The biggest money mistakes people make in their 20s

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CLEVELAND- Angela Masciarelli, 27, is living the good life in downtown Cleveland.  That's what happens when you work hard to get where you are; although Masciarelli will be the first to tell you, she hasn't worked nearly as hard saving for her future.

"Right now it feels like I have time to put it off," she told Call for Action Reporter Lorrie Taylor.

Financial experts say that false sense of time is something Masciarelli shares with the majority of 20-somethings.  It also sets them up for some of the biggest money mistakes they will make throughout their lives, such as, failing to map out a financial plan.

"It doesn't have to be anything elaborate," said Erica Aber, a certified financial planner with Spero Smith, a fee-based advisory firm in Beachwood, Ohio.

Aber said young people who stick to a budget while saving 10 to 13% of their savings, will find financial success easier in life than those who don't.

"It's all about the power of compounding," said Aber. "The earlier you start the more that you'll have in the end."

In other words, those who commit to monthly investing early in their lives, won't have to save nearly as much in future years.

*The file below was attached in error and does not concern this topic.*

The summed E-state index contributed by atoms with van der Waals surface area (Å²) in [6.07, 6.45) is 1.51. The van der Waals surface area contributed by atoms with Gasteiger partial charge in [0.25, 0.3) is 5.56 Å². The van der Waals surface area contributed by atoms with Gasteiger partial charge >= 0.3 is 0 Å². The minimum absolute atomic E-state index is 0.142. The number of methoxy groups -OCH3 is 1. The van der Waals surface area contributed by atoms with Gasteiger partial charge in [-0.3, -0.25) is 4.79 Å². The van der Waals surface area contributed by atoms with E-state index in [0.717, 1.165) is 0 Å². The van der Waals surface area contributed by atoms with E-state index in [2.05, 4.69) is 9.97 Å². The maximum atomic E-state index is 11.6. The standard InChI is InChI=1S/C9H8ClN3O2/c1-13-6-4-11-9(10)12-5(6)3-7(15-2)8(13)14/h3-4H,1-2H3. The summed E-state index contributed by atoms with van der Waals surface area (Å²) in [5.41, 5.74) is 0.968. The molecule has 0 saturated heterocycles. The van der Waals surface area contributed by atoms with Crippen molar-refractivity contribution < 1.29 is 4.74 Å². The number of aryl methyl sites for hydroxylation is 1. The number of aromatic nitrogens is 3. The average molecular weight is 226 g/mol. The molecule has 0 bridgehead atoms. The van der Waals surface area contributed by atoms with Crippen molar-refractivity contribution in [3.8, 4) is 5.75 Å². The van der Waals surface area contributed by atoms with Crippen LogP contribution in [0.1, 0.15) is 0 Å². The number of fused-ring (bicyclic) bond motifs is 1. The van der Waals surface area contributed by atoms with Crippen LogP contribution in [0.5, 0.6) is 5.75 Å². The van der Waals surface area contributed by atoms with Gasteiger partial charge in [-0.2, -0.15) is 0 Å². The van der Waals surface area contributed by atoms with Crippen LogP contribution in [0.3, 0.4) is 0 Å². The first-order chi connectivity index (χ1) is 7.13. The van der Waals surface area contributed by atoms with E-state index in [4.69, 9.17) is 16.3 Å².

According to money blog "Get Rich Slowly" a 24-year-old who socks away $574 a month ($6,882.69 every year) until the age of 65, will have a whopping $1,932,528.09 at retirement; but someone who waits ten years and begins saving at the age of 34 will have to invest more than $1,300 a month ($1, 306.00) or close to $16,000 a year to reach the same goal.

"In your 20s is when your money can work the longest for you," said Aber.

The Beachwood CFP also said living on credit cards is another mistake of those just starting out.

"You need to set a budget and live within your means," Aber told Taylor.

Financial experts also stress the importance of creating an emergency fund.  Aber recommends having no less than three to six months` worth of living expenses in the bank; however, in today`s hiring climate when it can sometimes take a year or more to find employment, an emergency fund that can sustain a person for 12 months is preferable.

Masciarelli says she's taken care of putting money away for emergencies; it's the rest of her financial future she now plans to keep an eye on.

"I would love to just sit on a beach when I'm older and have enough money to do that," said Masciarelli, "But right now, I need to put in my work, save up enough money so I can  actually have that lifestyle."

**Anyone wanting to know how fast their money will grow over time will find a compound interest calculator by clicking here.*